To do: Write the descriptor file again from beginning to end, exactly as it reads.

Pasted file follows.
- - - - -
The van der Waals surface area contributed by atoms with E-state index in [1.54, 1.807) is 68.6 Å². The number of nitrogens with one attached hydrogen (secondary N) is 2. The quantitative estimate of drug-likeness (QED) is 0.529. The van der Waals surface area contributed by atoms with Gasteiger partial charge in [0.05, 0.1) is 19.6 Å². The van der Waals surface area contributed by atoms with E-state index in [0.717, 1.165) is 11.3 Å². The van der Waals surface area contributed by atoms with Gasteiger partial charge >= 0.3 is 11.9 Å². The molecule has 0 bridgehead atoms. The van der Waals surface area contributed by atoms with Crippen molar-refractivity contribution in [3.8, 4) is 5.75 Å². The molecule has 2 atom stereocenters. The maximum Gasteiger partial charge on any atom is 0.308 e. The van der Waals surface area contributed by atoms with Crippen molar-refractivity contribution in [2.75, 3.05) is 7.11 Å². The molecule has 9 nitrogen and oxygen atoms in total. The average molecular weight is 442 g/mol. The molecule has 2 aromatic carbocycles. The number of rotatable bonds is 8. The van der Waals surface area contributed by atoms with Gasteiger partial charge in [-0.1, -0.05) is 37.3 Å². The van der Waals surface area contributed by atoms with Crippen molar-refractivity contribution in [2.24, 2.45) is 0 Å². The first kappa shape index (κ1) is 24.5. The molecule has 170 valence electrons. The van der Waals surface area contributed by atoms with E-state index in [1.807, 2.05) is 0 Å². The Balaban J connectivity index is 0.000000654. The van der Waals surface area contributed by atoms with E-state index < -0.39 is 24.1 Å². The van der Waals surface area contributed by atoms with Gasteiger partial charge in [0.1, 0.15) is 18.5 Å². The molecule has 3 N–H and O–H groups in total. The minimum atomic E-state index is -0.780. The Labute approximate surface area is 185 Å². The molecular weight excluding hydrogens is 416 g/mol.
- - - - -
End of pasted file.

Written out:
The van der Waals surface area contributed by atoms with E-state index in [1.54, 1.807) is 68.6 Å². The number of nitrogens with one attached hydrogen (secondary N) is 2. The quantitative estimate of drug-likeness (QED) is 0.529. The van der Waals surface area contributed by atoms with Gasteiger partial charge in [0.05, 0.1) is 19.6 Å². The van der Waals surface area contributed by atoms with E-state index in [0.717, 1.165) is 11.3 Å². The van der Waals surface area contributed by atoms with Gasteiger partial charge >= 0.3 is 11.9 Å². The molecule has 0 bridgehead atoms. The van der Waals surface area contributed by atoms with Crippen molar-refractivity contribution in [3.8, 4) is 5.75 Å². The molecule has 2 atom stereocenters. The maximum Gasteiger partial charge on any atom is 0.308 e. The van der Waals surface area contributed by atoms with Crippen molar-refractivity contribution in [2.75, 3.05) is 7.11 Å². The molecule has 9 nitrogen and oxygen atoms in total. The average molecular weight is 442 g/mol. The molecule has 2 aromatic carbocycles. The number of rotatable bonds is 8. The van der Waals surface area contributed by atoms with Gasteiger partial charge in [-0.1, -0.05) is 37.3 Å². The van der Waals surface area contributed by atoms with Crippen molar-refractivity contribution in [2.24, 2.45) is 0 Å². The first kappa shape index (κ1) is 24.5. The molecule has 170 valence electrons. The van der Waals surface area contributed by atoms with E-state index in [1.807, 2.05) is 0 Å². The Balaban J connectivity index is 0.000000654. The van der Waals surface area contributed by atoms with E-state index < -0.39 is 24.1 Å². The van der Waals surface area contributed by atoms with Gasteiger partial charge in [0.1, 0.15) is 18.5 Å². The molecule has 3 N–H and O–H groups in total. The minimum atomic E-state index is -0.780. The Labute approximate surface area is 185 Å². The molecular weight excluding hydrogens is 416 g/mol.